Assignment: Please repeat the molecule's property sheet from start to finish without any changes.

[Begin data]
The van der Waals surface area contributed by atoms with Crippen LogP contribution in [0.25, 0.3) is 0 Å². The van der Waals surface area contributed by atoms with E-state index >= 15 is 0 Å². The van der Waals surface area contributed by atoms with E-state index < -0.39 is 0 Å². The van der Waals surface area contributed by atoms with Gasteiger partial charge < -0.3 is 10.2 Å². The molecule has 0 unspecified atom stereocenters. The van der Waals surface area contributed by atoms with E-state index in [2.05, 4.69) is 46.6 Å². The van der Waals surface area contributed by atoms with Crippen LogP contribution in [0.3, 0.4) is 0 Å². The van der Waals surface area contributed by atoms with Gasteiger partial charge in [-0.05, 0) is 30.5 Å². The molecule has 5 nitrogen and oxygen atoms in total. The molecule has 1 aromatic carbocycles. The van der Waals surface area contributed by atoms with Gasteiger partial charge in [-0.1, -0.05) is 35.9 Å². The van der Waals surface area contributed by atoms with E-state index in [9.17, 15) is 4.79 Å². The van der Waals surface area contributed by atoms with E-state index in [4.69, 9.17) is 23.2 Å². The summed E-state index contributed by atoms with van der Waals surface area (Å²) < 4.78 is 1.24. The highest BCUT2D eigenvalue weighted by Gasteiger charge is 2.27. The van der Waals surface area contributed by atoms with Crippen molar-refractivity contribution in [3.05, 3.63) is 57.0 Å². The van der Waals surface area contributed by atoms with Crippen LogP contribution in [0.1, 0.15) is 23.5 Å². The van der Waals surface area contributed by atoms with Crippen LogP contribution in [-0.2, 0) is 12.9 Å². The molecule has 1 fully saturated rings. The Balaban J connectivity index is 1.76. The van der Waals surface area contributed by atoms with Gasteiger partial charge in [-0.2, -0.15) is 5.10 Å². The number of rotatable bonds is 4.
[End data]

The van der Waals surface area contributed by atoms with Crippen LogP contribution in [0.25, 0.3) is 0 Å². The van der Waals surface area contributed by atoms with E-state index >= 15 is 0 Å². The van der Waals surface area contributed by atoms with E-state index < -0.39 is 0 Å². The van der Waals surface area contributed by atoms with Gasteiger partial charge < -0.3 is 10.2 Å². The molecule has 0 unspecified atom stereocenters. The van der Waals surface area contributed by atoms with E-state index in [2.05, 4.69) is 46.6 Å². The van der Waals surface area contributed by atoms with Crippen LogP contribution in [0.3, 0.4) is 0 Å². The van der Waals surface area contributed by atoms with Gasteiger partial charge in [-0.05, 0) is 30.5 Å². The molecule has 5 nitrogen and oxygen atoms in total. The molecule has 1 aromatic carbocycles. The van der Waals surface area contributed by atoms with Gasteiger partial charge in [-0.1, -0.05) is 35.9 Å². The van der Waals surface area contributed by atoms with E-state index in [9.17, 15) is 4.79 Å². The van der Waals surface area contributed by atoms with E-state index in [4.69, 9.17) is 23.2 Å². The summed E-state index contributed by atoms with van der Waals surface area (Å²) < 4.78 is 1.24. The highest BCUT2D eigenvalue weighted by Gasteiger charge is 2.27. The van der Waals surface area contributed by atoms with Crippen molar-refractivity contribution in [3.05, 3.63) is 57.0 Å². The van der Waals surface area contributed by atoms with Crippen LogP contribution in [0.1, 0.15) is 23.5 Å². The van der Waals surface area contributed by atoms with Crippen LogP contribution in [-0.2, 0) is 12.9 Å². The molecule has 1 fully saturated rings. The Balaban J connectivity index is 1.76. The van der Waals surface area contributed by atoms with Gasteiger partial charge in [-0.2, -0.15) is 5.10 Å². The number of rotatable bonds is 4.